Brave new creatures : a comparative study of Mary Shelley's Frankenstein and the creatures of the new millenium
Gastaldi, Sandra M.M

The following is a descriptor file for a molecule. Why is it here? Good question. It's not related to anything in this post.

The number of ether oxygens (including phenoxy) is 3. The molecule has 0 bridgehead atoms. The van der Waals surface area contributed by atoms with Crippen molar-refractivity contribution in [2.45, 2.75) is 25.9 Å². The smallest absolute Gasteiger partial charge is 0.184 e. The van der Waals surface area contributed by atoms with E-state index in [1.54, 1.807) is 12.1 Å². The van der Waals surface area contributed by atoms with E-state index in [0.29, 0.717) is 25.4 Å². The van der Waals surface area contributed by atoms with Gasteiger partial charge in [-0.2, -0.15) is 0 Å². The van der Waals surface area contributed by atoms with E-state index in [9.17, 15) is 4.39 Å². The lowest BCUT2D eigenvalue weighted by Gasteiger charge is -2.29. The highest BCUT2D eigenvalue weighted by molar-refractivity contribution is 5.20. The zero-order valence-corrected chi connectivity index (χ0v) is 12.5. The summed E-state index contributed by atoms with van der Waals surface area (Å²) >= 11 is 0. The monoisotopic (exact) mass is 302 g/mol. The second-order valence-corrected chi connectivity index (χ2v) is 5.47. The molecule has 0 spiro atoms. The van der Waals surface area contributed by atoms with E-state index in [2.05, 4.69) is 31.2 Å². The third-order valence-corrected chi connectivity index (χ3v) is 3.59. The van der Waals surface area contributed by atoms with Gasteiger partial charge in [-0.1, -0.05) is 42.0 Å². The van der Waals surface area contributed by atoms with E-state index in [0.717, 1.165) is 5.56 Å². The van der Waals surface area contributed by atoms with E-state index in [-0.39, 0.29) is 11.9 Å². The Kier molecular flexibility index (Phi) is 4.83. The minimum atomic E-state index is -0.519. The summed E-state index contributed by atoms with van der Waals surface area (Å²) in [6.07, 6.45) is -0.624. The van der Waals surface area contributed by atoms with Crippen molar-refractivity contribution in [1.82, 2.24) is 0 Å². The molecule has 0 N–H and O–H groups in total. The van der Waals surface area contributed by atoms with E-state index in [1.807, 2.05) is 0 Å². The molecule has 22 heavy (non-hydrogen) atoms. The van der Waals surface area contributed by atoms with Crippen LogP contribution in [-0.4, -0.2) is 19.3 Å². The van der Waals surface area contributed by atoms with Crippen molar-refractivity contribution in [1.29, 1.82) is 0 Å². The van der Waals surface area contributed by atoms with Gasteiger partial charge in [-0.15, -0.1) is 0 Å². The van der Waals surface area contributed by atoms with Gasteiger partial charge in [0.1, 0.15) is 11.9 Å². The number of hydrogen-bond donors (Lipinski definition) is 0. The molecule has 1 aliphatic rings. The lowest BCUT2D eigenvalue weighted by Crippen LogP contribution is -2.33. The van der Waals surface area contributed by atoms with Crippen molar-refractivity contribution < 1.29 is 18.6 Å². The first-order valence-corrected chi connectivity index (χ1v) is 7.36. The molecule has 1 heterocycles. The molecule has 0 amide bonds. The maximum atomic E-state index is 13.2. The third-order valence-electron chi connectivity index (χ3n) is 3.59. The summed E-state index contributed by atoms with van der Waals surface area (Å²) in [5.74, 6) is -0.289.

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This thesis intends to analyse Mary Shelley‘s creature in her novel Frankenstein, and how the creation of this creature may have adumbrated the birth of present creatures—clones, genomes,1 Artificial Intelligence (AI) creatures like robots and androids—that spring from the latest technological and scientific advances. The Promethean ambition to play God in order to create life persists, and it is present today more than ever before. Within the frame of Cultural Studies and Intertextuality, I dwell upon the similarities and the differences between Mary Shelley´s creature and these ―brave new creatures.‖ Mary Shelley´s Frankenstein was provided with spiritual life and human characteristics such as suffering for love, neglect, and scorn, but the idea of the human as matter was already present in Shelley´s novel: Frankenstein was an ensemble of pieces of corpses. In this thesis I explore to which extent and how the creatures of the new millennium depart from or are similar to the original creature Frankenstein. In Brave New World (1932) Aldous Huxley had already speculated about genetic engineering, test tube babies, and a materialistic conception of human life. Today science and technology challenge us with a future new human race as the cases presented in this study. In view of all this, to ponder what the future may bring about is worth a try.
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